St. Petersburg Times
Special report
Video report
  • For their own good
    Fifty years ago, they were screwed-up kids sent to the Florida School for Boys to be straightened out. But now they are screwed-up men, scarred by the whippings they endured. Read the story and see a video and portrait gallery.
  • More video reports
Multimedia report
Print Email this storyEmail story Comment Email editor
Fill out this form to email this article to a friend
Your name Your email
Friend's name Friend's email
Your message


Search timetable questioned

One School Board member fears deciding on a new superintendent within 10 days could be too rushed.

Published March 6, 2007


BROOKSVILLE - The way at least one Hernando County School Board member sees it, the search for a new superintendent may be over within the next 10 days.

For another, that's going way too fast.

"The whole thing is being rushed as far as I'm concerned," said board member Sandra Nicholson. "I sure don't want to go through this again. I would hope to get someone who's a really good fit with Hernando County and plans to stay five or 10 years."

In recent meetings, the board has decided to bring six finalists to the district for a reception on March 14, interview each one for an hour the following day, and perhaps take a final vote on candidates later that night.

Board member Dianne Bonfield said that process was "absolutely" sufficient to evaluate and perhaps immediately vote on candidates to replace retiring Superintendent Wendy Tellone.

Neither board member said they'd heard any discussion of a tactic that many school districts across the nation have used to scrutinize would-be leaders: the candidate site visit.

In 2004, the entire seven-member Pinellas County School Board decamped to Louisiana for two days to make sure applicant Clayton Wilcox was their choice.

Chairwoman Mary L. Tyus Brown said the trip was worth every dime, helping board members get a better sense of the candidate's leadership style.

"From my own perspective, we picked up the relationship piece with staff and his delegation process," she said. "We felt it was important to do, because we hadn't been out of the district to hire a superintendent for 30 years."

Visiting candidates

Traveling to the candidate's home turf helps school boards find new sources of information beyond the official list of references, said Barbara Hunter, a spokeswoman for the National School Boards Association.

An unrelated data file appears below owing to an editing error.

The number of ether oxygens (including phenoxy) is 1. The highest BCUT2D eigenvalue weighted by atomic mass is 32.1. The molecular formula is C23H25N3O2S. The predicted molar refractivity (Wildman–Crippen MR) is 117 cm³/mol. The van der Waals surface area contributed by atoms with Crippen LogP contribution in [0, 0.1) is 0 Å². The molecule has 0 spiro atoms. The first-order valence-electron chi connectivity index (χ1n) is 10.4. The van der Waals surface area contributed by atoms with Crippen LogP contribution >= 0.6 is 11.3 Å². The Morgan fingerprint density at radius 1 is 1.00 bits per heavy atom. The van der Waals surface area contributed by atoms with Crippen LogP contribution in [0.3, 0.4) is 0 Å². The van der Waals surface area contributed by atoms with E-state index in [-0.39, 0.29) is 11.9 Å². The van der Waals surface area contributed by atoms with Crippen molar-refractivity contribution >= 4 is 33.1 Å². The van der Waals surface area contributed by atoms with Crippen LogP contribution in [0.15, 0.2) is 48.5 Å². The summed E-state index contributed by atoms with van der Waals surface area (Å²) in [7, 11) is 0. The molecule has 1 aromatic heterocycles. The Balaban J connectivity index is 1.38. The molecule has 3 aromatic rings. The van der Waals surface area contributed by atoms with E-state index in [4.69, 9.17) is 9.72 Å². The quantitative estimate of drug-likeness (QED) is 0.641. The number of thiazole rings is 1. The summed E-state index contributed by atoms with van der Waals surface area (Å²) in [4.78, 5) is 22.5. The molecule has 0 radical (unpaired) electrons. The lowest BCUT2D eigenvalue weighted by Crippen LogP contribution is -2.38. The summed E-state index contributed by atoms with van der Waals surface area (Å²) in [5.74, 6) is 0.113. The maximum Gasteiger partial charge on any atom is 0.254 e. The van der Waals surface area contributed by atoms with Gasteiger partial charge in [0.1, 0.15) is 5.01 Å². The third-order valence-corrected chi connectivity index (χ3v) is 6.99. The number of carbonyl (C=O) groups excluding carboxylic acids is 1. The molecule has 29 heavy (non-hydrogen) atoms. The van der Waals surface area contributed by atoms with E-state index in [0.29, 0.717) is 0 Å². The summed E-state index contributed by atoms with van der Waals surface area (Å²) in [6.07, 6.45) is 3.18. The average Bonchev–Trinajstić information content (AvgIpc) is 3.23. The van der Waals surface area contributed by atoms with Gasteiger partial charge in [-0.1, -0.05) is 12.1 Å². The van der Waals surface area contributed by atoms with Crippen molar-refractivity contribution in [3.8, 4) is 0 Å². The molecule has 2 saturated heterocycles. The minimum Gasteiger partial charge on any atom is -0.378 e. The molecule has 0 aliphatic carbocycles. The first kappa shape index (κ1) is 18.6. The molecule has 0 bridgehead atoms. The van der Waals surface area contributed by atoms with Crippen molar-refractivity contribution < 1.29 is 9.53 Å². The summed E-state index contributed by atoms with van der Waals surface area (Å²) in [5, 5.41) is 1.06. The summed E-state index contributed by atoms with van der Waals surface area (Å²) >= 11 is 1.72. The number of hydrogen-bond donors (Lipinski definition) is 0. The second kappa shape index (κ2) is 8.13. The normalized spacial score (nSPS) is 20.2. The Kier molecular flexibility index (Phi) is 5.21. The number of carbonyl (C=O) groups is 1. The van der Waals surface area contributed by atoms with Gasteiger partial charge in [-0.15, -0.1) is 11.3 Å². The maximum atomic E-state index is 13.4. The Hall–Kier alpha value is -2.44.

"They're free to make their own appointments and meet with people, maybe with the editor of the local newspaper or teachers outside the union group," she said. "I know a lot of them like to go into the community and push beyond the standard list."

Wayne Blanton, executive director of the Florida School Boards Association, said he had suggested the possibility of such a visit to the Hernando board, which he serves as a paid search consultant.

"I think it's the intention of the board to go visit the top two candidates after their first round of interviews," he said Friday.

Board members said they didn't recall such plans, but a few said they liked the idea.

"It's pretty common," said board member John Sweeney, who said he'd done research and found many examples of the practice.

Nicholson said she had already been planning to do some solo visits, dropping by candidates' districts unannounced to poke around and ask questions.

She said the board should narrow its list of finalists down to two or three and consider a few road trips, rather than rushing a decision on March 15.

But Bonfield said she wasn't persuaded of the need for travel, and said the board could do follow-up interviews to resolve last-minute questions.

"We could have some phone calls, put people on speaker phone," Bonfield said. "I don't really see a need to go to their home district and talk to people."

Tom Marshall can be reached at or (352) 848-1431.

[Last modified March 6, 2007, 06:44:27]

Share your thoughts on this story

[an error occurred while processing this directive]
Subscribe to the Times
Click here for daily delivery
of the St. Petersburg Times.

Email Newsletters